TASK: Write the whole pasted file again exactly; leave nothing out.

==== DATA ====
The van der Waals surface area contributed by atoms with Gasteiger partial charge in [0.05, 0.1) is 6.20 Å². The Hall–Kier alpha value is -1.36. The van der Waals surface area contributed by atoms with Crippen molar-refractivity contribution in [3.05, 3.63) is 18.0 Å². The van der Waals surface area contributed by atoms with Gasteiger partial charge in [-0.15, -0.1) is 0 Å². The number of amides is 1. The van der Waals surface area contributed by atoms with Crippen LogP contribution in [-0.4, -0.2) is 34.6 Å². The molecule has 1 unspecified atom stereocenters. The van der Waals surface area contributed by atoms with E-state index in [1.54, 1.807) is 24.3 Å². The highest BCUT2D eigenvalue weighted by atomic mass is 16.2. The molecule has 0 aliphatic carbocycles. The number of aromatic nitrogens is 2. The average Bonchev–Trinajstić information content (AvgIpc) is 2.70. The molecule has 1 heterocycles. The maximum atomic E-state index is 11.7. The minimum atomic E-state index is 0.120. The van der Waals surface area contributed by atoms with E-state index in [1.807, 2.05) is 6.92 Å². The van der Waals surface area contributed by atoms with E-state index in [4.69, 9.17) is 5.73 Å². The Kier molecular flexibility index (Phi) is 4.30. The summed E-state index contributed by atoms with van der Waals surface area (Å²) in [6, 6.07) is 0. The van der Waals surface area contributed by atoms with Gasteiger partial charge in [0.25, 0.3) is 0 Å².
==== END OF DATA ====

The van der Waals surface area contributed by atoms with Gasteiger partial charge in [0.05, 0.1) is 6.20 Å². The Hall–Kier alpha value is -1.36. The van der Waals surface area contributed by atoms with Crippen molar-refractivity contribution in [3.05, 3.63) is 18.0 Å². The van der Waals surface area contributed by atoms with Gasteiger partial charge in [-0.15, -0.1) is 0 Å². The number of amides is 1. The van der Waals surface area contributed by atoms with Crippen LogP contribution in [-0.4, -0.2) is 34.6 Å². The molecule has 1 unspecified atom stereocenters. The van der Waals surface area contributed by atoms with E-state index in [1.54, 1.807) is 24.3 Å². The highest BCUT2D eigenvalue weighted by atomic mass is 16.2. The molecule has 0 aliphatic carbocycles. The number of aromatic nitrogens is 2. The average Bonchev–Trinajstić information content (AvgIpc) is 2.70. The molecule has 1 heterocycles. The maximum atomic E-state index is 11.7. The minimum atomic E-state index is 0.120. The van der Waals surface area contributed by atoms with E-state index in [1.807, 2.05) is 6.92 Å². The van der Waals surface area contributed by atoms with E-state index in [4.69, 9.17) is 5.73 Å². The Kier molecular flexibility index (Phi) is 4.30. The summed E-state index contributed by atoms with van der Waals surface area (Å²) in [6, 6.07) is 0. The van der Waals surface area contributed by atoms with Gasteiger partial charge in [0.25, 0.3) is 0 Å².